Archive - Jun 8, 2012 - Entertainment News Article
When the eleven boys of Cameron Yassamanâ€™s advanced Mammoth High School band stop talking and start playing, something happens.
The joshing stops, the awkwardness of adolescence is gone. The soundsâ€”silver and bronze, copper and gilt and fineâ€”push the walls of the room back. The air gives way to music.
The music lifts and pulls and pushes and cajoles. The crowded, circular band room grows huge.
The boys are transformed, too.
The music rises, grows bold and rich and deep; Thelonius Monkâ€™s decadent â€śAround Midnight.â€ť
The roof rises one last time.
The music ends.
The Mammoth theater scene is on the up-and-up, says artistic director Shira Dubrovner.
All it needs is a vision, a business model and some way to capture and hold young people.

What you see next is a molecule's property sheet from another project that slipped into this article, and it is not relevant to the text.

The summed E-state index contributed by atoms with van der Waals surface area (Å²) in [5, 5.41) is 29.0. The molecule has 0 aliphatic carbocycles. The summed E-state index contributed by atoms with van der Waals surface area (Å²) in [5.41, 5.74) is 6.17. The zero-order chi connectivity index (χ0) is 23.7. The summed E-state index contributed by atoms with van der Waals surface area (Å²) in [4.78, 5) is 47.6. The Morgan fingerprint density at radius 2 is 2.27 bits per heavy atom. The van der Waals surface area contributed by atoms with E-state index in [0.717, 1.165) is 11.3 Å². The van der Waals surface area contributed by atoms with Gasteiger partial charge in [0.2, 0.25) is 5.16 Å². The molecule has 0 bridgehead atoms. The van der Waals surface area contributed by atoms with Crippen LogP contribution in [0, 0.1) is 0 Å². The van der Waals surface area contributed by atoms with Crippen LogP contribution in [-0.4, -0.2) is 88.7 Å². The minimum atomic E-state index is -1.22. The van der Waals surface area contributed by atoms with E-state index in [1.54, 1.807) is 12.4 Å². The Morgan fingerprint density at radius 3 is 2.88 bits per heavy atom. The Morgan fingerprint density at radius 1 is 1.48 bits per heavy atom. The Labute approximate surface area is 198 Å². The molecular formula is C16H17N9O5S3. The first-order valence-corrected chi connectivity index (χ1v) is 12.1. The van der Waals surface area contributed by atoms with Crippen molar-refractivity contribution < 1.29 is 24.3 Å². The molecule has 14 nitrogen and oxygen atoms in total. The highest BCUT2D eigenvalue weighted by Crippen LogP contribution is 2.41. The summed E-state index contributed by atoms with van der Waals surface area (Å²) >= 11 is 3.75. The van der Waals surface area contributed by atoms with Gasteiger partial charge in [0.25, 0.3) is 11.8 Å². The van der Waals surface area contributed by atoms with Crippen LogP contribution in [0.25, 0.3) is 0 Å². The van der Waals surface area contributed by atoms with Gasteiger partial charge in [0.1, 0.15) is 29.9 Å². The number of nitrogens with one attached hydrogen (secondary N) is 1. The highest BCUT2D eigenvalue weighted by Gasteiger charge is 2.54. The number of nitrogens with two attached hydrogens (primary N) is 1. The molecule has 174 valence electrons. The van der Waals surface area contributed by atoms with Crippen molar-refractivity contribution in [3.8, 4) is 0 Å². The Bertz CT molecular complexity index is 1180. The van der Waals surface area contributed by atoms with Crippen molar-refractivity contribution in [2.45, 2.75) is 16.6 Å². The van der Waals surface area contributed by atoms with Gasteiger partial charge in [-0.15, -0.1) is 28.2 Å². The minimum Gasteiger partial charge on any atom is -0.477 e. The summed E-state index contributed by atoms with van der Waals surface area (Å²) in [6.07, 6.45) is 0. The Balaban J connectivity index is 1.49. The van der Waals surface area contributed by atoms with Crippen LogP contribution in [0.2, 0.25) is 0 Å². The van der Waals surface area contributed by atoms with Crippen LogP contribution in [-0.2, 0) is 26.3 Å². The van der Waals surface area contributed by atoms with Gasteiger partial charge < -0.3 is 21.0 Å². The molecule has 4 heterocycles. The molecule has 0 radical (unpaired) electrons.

Easy to say, hard to do.
Dubrovner got a heavy taste of the challenges facing the theater last month at Directors Lab West in Pasadena, where she and other participants jammed a load of insight into eight days between May 19-26.
They also jammed nine plays in there, ranging from classical theater to highly experimental works by new artists and directors.
It’s always a big deal when the Sierra Summer Festival, in cooperation with Mammoth Gallery, opens its annual poster competition, and it’s open now.
“Golly, Fido, I thought you were going to come unglued there for a while.”